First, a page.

The Department unsuccessfully argued in the alternative that it could allocate World Trade’s income to Agilent to avoid abuse and to clearly reflect income. The Court initially noted that the Department’s regulation undermined its argument by acknowledging that the discretionary allocation statute was superseded by the combined reporting statute as the vehicle for requiring combined reporting for affiliated C corporations. If this were not the case, “the Department could always override the result dictated by the objective tests set forth [in the combined reporting statute] merely by making a subjective determination that such an override is necessary to avoid abuse and to clearly reflect income.” Even if the discretionary allocation statute could apply, the Court concluded that it was inapplicable based on Agilent’s specific facts, as the Department’s own evidence demonstrated that Agilent’s formation of World Trade for legitimate non-tax-related purposes did not constitute abuse.
The inclusion of domestic holding companies in combined reports even though they lack property and payroll in the U.S. has received considerable attention in Colorado. By its terms, the statutory language serves to prevent the Department from including these holding companies in combined reports, but the Department has interpreted this statute to require their inclusion. The Department has contended that its regulation preventing the inclusion of holding companies that lack property and payroll is intended to apply to foreign sales corporations and not to domestic holding companies. However, this regulation does not make this distinction. The Colorado Supreme Court affirmed the district and appellate courts in holding that the Department could not include these holding companies in the combined report. Therefore, this decision provides clarity that under current law, the Department cannot force holding companies without property or payroll in the United States to be included in the combined report.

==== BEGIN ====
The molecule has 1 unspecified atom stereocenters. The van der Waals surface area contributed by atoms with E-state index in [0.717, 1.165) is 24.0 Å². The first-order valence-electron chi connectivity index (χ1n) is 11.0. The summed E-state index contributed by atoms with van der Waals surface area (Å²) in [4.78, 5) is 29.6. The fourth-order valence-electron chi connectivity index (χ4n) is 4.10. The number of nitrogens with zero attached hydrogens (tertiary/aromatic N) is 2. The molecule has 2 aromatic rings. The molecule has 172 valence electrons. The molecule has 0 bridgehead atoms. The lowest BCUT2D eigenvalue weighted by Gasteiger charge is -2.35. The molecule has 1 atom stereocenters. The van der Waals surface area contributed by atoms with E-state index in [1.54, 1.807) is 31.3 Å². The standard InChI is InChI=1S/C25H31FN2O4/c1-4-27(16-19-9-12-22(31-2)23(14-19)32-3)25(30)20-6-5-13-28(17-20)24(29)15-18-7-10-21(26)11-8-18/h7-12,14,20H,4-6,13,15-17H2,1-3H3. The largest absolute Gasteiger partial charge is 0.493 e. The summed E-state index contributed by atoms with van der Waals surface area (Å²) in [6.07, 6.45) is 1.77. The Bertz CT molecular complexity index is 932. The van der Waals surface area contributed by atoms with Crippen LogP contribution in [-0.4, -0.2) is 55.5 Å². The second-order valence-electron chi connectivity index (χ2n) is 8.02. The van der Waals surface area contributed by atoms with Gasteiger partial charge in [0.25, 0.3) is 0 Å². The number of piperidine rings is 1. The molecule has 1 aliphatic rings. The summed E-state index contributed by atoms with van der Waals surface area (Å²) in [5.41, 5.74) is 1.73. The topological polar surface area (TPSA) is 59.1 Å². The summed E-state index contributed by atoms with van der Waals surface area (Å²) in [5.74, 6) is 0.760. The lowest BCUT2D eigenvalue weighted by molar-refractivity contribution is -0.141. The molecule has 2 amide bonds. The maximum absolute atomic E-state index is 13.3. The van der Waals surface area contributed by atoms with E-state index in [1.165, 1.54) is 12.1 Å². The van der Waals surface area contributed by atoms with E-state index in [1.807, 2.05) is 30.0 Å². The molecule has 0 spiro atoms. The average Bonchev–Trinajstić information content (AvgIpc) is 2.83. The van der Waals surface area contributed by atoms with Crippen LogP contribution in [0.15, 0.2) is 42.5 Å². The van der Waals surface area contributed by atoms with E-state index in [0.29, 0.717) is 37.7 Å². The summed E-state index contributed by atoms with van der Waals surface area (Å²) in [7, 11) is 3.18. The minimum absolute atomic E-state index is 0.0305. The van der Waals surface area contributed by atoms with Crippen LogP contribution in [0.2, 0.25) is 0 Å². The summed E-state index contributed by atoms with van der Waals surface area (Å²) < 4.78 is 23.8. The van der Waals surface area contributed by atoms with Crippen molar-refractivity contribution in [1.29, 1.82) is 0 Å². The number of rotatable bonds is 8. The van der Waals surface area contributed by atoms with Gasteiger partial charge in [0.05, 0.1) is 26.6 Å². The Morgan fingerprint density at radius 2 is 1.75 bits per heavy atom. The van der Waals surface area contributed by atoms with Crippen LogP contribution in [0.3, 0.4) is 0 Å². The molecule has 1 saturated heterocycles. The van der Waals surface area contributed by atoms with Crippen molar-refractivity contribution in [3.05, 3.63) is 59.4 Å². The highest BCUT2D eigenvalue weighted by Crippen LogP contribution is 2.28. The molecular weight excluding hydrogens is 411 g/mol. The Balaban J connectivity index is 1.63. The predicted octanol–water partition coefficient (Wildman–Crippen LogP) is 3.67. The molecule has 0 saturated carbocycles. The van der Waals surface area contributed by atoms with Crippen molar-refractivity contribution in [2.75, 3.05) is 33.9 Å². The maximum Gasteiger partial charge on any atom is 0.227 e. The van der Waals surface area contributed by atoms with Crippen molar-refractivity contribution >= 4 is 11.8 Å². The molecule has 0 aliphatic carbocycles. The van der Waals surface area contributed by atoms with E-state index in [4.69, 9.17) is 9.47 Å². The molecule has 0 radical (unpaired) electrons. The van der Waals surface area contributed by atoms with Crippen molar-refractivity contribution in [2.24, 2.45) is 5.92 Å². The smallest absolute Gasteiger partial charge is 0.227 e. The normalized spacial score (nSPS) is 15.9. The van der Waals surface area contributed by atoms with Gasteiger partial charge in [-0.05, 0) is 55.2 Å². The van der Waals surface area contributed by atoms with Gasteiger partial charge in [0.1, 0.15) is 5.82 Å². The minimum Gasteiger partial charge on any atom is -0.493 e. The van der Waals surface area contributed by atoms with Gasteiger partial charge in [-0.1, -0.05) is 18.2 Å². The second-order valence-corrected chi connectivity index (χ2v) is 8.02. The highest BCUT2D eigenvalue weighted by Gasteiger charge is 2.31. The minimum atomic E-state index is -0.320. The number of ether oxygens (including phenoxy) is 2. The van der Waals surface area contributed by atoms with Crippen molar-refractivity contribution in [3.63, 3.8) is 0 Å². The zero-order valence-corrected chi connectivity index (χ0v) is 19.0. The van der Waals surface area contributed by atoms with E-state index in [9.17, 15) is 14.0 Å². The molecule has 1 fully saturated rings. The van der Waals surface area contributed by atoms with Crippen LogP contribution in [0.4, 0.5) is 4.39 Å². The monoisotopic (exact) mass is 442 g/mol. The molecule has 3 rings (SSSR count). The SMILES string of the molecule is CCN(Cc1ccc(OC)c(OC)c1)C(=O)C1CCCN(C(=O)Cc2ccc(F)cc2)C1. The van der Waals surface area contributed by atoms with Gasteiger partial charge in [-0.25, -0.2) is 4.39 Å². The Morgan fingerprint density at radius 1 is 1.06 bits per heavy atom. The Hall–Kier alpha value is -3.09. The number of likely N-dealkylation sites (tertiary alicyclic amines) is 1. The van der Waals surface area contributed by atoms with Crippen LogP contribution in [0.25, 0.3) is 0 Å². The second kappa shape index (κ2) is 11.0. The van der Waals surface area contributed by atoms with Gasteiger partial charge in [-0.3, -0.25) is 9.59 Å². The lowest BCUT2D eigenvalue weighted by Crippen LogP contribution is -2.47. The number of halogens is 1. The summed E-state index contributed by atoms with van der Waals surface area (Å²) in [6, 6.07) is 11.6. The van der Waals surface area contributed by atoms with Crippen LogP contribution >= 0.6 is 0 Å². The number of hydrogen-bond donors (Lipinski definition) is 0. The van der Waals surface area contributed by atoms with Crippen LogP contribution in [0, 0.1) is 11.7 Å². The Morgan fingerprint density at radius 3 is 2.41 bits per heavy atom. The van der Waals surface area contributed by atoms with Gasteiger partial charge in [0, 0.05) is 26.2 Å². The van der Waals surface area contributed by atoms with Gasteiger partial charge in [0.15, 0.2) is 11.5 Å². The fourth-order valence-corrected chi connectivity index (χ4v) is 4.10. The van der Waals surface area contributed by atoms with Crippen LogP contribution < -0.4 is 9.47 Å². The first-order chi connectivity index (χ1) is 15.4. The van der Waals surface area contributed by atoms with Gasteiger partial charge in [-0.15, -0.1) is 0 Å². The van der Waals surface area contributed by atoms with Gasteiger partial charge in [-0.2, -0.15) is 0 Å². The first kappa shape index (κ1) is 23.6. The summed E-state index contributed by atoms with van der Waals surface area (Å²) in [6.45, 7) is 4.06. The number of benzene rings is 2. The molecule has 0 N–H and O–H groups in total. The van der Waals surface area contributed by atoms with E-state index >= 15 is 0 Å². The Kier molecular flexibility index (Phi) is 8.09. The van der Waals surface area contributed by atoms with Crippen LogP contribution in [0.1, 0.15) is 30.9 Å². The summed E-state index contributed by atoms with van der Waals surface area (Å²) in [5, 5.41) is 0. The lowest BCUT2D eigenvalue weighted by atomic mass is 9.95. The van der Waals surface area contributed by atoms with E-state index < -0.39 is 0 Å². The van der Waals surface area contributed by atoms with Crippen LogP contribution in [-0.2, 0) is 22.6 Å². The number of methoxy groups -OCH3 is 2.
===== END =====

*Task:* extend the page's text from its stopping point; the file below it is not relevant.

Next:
On May 31, 2019, Colorado enacted legislation to expressly address the Court of Appeals’ decisions in Agilent Technologies
determining that all holding companies without property or payroll in the U.S. are excluded from combined reports.14
The legislation, effective Aug. 2, 2019, provides that Colorado law does not exclude holding companies from a combined return due to lack of property and payroll or failure to satisfy the three-of-six test. The Colorado statute excludes only corporations with property and payroll located outside the U.S. from a corporation’s combined return. Specifically, the legislation adds a new provision stating that any C corporation formed under the laws of any state of the U.S. with de minimis
or no property and payroll, is deemed to satisfy the three-of-six text.15
Furthermore, for purposes of satisfying certain parts of the three-of-six test, the legislation treats the activities of any partnership or other pass-through entity owned by a member of the affiliated group of C corporations as activities performed by that member of the affiliated group if the partnership is more than 50% owned by the members of the affiliated group.16
Because the legislation is not effective until Aug. 2, 2019, taxpayers that were required to include holding companies in combined returns even though they did not have any property or payroll in the U.S., and formed such holding companies for a legitimate non-tax business purpose, should consider filing refund claims pursuant to the Colorado Supreme Court’s decision.